Every week, it seems, another big company announces that it has lost thousands or millions of sensitive records on American consumers. Morgan Stanley. Sony. Cord Blood Registry.
Ever wonder why American consumers keep getting hit by data breaches? It’s because we’re the lowest-hanging fruit for thieves, says Adam Dolby, director of electronic banking at Gemalto, an electronic security company.
The recent revelations regarding the outrageous escapades of certain News Corp. subsidiaries, and the employees thereof, have been so scandalous as to capture and dominate the attention of the worldwide media for several weeks. For once, most Americans began to follow business news with the obsessive fascination normally accorded “Jersey Shore” and “Keeping Up with the Kardashians.”
This story has everything: the resignations and apparent bribery of high Scotland Yard officials; the arrest of very prominent editors and “journalists”; and the amazingly brazen invasion of the privacy of the Prime Minister of England. But it doesn’t just involve prominent names like David Cameron or Gordon Brown or even Rupert Murdoch (probably the most famous and powerful of the three.) It involves the invaded privacy of both fallen and returning soldiers and their families, the compromise of the sanctity of a child’s medical records, the attempted bribery of American law enforcement officials to obtain access to cell phones of the September 11 dead; and even, most pitifully, the manipulation of family members of an abducted 13-year-old girl who were misled into believing that their daughter was still alive because her cell phone messages were erased after her abduction—and of course after her death. (more…)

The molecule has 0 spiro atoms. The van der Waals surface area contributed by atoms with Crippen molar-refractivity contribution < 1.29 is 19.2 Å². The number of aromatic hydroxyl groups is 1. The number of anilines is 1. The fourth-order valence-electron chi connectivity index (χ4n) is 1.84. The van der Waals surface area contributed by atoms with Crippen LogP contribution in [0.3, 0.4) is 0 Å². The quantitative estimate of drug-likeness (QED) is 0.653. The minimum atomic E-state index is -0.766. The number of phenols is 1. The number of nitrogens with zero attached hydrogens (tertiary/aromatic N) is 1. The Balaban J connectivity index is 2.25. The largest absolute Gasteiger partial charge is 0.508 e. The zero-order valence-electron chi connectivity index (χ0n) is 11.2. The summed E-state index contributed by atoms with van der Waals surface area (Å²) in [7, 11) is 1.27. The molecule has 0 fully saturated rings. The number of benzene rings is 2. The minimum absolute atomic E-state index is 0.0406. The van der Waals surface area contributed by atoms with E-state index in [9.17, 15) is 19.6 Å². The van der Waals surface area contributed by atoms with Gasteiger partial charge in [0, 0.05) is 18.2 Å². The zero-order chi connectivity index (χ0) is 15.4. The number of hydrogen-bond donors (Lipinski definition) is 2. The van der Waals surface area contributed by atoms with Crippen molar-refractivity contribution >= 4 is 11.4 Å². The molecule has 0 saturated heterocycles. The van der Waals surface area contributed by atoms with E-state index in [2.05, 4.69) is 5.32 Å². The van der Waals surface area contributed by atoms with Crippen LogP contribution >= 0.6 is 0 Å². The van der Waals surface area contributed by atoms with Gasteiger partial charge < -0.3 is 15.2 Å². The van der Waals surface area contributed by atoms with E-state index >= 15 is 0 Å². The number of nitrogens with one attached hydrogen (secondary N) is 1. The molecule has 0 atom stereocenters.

It’s summer and teenagers have nothing but time on their hands to surf the Internet. Give your world-weary, tech-savvy teen these tips to stay out of trouble online.
It’s the season every parent of a teenager dreads—summer—when sons and daughters have nothing but time on their hands…and they spend most of it online. Parents can’t supervise their teens around the clock—not that most would listen to what Mom and Dad have to say about their Internet activities anyway. So how can you protect your fiercely independent, world-weary, tech-savvy teen—the one with the bad case of selective hearing—from trouble online? (more…)
Identity Theft 911 has partnered with First Star, a national non-profit organization dedicated to helping children in child protective services, criminal and family courts, and foster care systems, to deliver proactive and reactive identity theft services and education to foster youth.
At long last, the Consumer Financial Protection Bureau launches officially this week. Unfortunately, so far it seems that what happens on Thursday, July 21st could be more of a lurch than a launch. As has been rumored over the past few weeks, President Obama bypassed the chief architect and advocate of the Bureau, Elizabeth Warren, to be its first director. He nominated Richard Cordray, the former Attorney General of Ohio, who rose to national prominence for his aggressive and largely successful attacks against financial fraud. In many ways he led the charge of state officials seeking to redress large-scale and truly national frauds.